Tuesday, December 24, 2013

12/24 BC pipe, geoducks, WA climate, trainspotting, Don Staniford, Hawaii starfish

(BirdNote: Francy Blumhagen)
If you like to listen: Dona Nobis Pacem - Peace on Earth, from the Birds
“Doves symbolize peace on earth, goodwill to all. BirdNote celebrates the season with a version of Dona Nobis Pacem, arranged and played by Nancy Rumbel.”

If you like to watch: Whale Waiters
Orca Watcher Monika Wieland shares some wonderful photos of what it's like to wait for the whales at Lime Kiln State Park-- and the reward of watching them when they show up.

Northern Gateway has Ottawa scrambling to avoid lawsuits
Within three hours of the Joint Review Panel’s announcement giving conditional approval for the proposed Northern Gateway pipeline, the Lake Babine First Nation threatened the lawsuit it has been preparing for months. The band has already retained one of the top aboriginal law experts in Canada, setting the stage for a court fight the federal government is working feverishly behind the scenes to stave off. Justine Hunter reports.

Geoduck harvesters see money slipping through their fingers
...Since Dec. 3, when seafood inspectors in China suspended imports of West Coast geoduck and other bivalve shellfish such as oysters after reporting high levels of algae toxin or arsenic, harvesters along tribal, state and private shorelines have all been hit. Altogether, the state produces more than 6 million pounds of geoduck clams annually, and last year almost 90 percent was sold to China. But now, tribal harvesting companies have laid off divers. Geoduck farms have reduced hours for many workers, and wild-geoduck divers all around Puget Sound are out of work. Meanwhile, the state is missing out on well over $1 million in revenue from the wild harvest. Washington auctions off rights to harvest geoduck on state aquatic lands; this year those rights were worth about $12 a pound. Coral Garrick reports.  See also: 4 Weeks In, Locals Feel Pain Of China’s Shellfish Ban

Washington's 2013 Climate Report Card
Kicking the state’s carbon habit may seem as likely as visiting a distant galaxy for the weekend if your vantage point is I-5, coal trains rolling through town, or ships transiting coastal waters laden with tar sands oil. But duck into a commercial building powered by renewables or wind farms like Wild Horse and Kittatas in Eastern Washington, and you’ll realize a clean energy future is already on its way. In the aftermath of another UN Climate Summit and Typhoon Haiyan’s climate savagery, it seemed time to assess the state’s own carbon output in three key areas: energy, transportation and fossil fuel exports. Martha Baskin grades us.

Oil, coal trains squeeze Amtrak's Empire Builder route to Northwest
Freight congestion has caused massive delays and even cancellations of a popular Amtrak train in recent months, a situation that could worsen as one of the nation's largest rail companies plans to increase shipments of fossil fuels on much of the route. The Empire Builder, which runs from Chicago to Seattle and Portland, Ore., carries more passengers than any of Amtrak's long-distance trains, 543,000 in 2012. But it also recorded the worst on-time performance in Amtrak's nationwide network in November, at 44.5 percent. Any number below 80 percent is considered substandard under a law Congress passed in 2008. Curtis Tate reports.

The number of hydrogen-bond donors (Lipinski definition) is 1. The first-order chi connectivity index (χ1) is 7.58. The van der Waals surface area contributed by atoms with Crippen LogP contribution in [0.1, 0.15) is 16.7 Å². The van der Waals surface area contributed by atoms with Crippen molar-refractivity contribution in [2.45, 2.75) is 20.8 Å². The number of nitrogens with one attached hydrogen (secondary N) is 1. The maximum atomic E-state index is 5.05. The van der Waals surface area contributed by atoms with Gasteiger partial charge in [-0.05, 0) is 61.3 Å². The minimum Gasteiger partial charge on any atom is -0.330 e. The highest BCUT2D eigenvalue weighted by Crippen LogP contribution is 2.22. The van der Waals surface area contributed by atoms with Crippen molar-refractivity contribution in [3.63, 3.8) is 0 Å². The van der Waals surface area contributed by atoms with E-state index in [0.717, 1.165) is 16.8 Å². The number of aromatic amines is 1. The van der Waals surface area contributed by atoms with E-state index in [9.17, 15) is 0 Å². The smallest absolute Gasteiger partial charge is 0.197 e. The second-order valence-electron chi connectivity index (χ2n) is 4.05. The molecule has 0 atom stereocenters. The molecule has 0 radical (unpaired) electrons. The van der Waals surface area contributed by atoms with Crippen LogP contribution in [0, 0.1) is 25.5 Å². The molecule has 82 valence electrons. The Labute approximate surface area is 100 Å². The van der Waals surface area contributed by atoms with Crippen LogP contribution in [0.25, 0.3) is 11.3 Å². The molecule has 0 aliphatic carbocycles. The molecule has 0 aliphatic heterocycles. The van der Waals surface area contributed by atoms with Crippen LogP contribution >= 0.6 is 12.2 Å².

B.C. fish-farm foe takes fight against industry to Scotland
British Columbia's highest court may have placed a muzzle on anti-salmon-farming activist Don Staniford, but that hasn't stopped the man described by one judge as a "zealot" from continuing his personal battle against the industry. After losing a defamation case this past summer against one of the province's biggest salmon-farming companies, Mainstream Canada, Staniford moved shop to Scotland. There, he leads an organization known as Protect Wild Scotland, co-ordinating actions against Norwegian-owned, salmon-farming companies in the United Kingdom and Ireland, and even back in B.C.

Hawaii's starfish protected from fatal wasting disease
...Wasting disease has not affected Hawaii's starfish. Because a bacterium or virus is the suspected cause of the starfish illness, being more than 2,000 miles away from the sick individuals seems to be, so far, an effective quarantine. In addition to being isolated by distance, Hawaii's mountaintop islands and steep ocean drop-offs offer starfish few shallow marine environments, the preferred habitat of many species. Of the 1,900 or so sea star species in the world, Hawaii hosts only 20 in shallow water and 68 in deep water. Susan Scott reports.

Now, your tug weather--
WEST ENTRANCE U.S. WATERS STRAIT OF JUAN DE FUCA- 300 AM PST TUE DEC 24 2013
TODAY
VARIABLE WIND TO 10 KT THIS MORNING...BECOMING LIGHT. WIND WAVES 1 FT OR LESS. W SWELL 6 FT AT 11 SECONDS.
TONIGHT
LIGHT WIND. WIND WAVES LESS THAN 1 FT. W SWELL 5 FT AT 10 SECONDS.
--
"Salish Sea News & Weather" is compiled as a community service by Mike Sato. To subscribe, send your name and email to msato@salishseacom.com. Your email information is never shared and you can unsubscribe at any time.

Salish Sea News: Communicate, Educate, Advocate

Follow on Twitter.

Salish Sea Communications: Truth Well Told

No comments:

Post a Comment